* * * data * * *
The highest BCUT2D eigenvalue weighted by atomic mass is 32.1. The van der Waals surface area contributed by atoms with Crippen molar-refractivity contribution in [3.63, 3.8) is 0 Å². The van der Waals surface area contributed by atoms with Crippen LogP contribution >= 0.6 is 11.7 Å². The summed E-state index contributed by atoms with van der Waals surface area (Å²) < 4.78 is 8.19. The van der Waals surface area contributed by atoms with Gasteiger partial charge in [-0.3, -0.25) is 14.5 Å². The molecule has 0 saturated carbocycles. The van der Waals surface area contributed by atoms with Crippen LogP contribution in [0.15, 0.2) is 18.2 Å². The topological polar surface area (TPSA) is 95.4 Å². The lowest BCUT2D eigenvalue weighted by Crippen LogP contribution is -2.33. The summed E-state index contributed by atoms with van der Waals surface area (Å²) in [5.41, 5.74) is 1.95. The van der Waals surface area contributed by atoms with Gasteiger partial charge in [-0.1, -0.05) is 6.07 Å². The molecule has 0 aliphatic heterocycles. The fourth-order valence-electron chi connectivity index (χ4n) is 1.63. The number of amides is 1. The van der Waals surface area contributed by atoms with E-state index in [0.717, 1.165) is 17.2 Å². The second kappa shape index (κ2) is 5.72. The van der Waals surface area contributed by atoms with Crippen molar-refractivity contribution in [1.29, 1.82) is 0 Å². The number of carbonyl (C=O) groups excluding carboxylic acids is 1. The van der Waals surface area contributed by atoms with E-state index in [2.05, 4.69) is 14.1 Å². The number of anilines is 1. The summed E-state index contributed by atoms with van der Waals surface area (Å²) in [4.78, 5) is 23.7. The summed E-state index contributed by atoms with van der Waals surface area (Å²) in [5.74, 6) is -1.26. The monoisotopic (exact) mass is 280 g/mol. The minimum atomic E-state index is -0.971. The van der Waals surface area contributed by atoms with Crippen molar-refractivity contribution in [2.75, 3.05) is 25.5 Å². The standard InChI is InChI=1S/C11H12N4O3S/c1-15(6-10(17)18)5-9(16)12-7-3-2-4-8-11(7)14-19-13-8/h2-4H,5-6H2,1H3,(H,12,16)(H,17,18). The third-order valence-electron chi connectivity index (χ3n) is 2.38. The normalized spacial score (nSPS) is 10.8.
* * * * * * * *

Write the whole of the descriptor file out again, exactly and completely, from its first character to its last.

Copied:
The highest BCUT2D eigenvalue weighted by atomic mass is 32.1. The van der Waals surface area contributed by atoms with Crippen molar-refractivity contribution in [3.63, 3.8) is 0 Å². The van der Waals surface area contributed by atoms with Crippen LogP contribution >= 0.6 is 11.7 Å². The summed E-state index contributed by atoms with van der Waals surface area (Å²) < 4.78 is 8.19. The van der Waals surface area contributed by atoms with Gasteiger partial charge in [-0.3, -0.25) is 14.5 Å². The molecule has 0 saturated carbocycles. The van der Waals surface area contributed by atoms with Crippen LogP contribution in [0.15, 0.2) is 18.2 Å². The topological polar surface area (TPSA) is 95.4 Å². The lowest BCUT2D eigenvalue weighted by Crippen LogP contribution is -2.33. The summed E-state index contributed by atoms with van der Waals surface area (Å²) in [5.41, 5.74) is 1.95. The van der Waals surface area contributed by atoms with Gasteiger partial charge in [-0.1, -0.05) is 6.07 Å². The molecule has 0 aliphatic heterocycles. The fourth-order valence-electron chi connectivity index (χ4n) is 1.63. The number of amides is 1. The van der Waals surface area contributed by atoms with E-state index in [0.717, 1.165) is 17.2 Å². The second kappa shape index (κ2) is 5.72. The van der Waals surface area contributed by atoms with Crippen molar-refractivity contribution in [1.29, 1.82) is 0 Å². The number of carbonyl (C=O) groups excluding carboxylic acids is 1. The van der Waals surface area contributed by atoms with E-state index in [2.05, 4.69) is 14.1 Å². The number of anilines is 1. The summed E-state index contributed by atoms with van der Waals surface area (Å²) in [4.78, 5) is 23.7. The summed E-state index contributed by atoms with van der Waals surface area (Å²) in [5.74, 6) is -1.26. The monoisotopic (exact) mass is 280 g/mol. The minimum atomic E-state index is -0.971. The van der Waals surface area contributed by atoms with Crippen molar-refractivity contribution in [2.75, 3.05) is 25.5 Å². The standard InChI is InChI=1S/C11H12N4O3S/c1-15(6-10(17)18)5-9(16)12-7-3-2-4-8-11(7)14-19-13-8/h2-4H,5-6H2,1H3,(H,12,16)(H,17,18). The third-order valence-electron chi connectivity index (χ3n) is 2.38. The normalized spacial score (nSPS) is 10.8.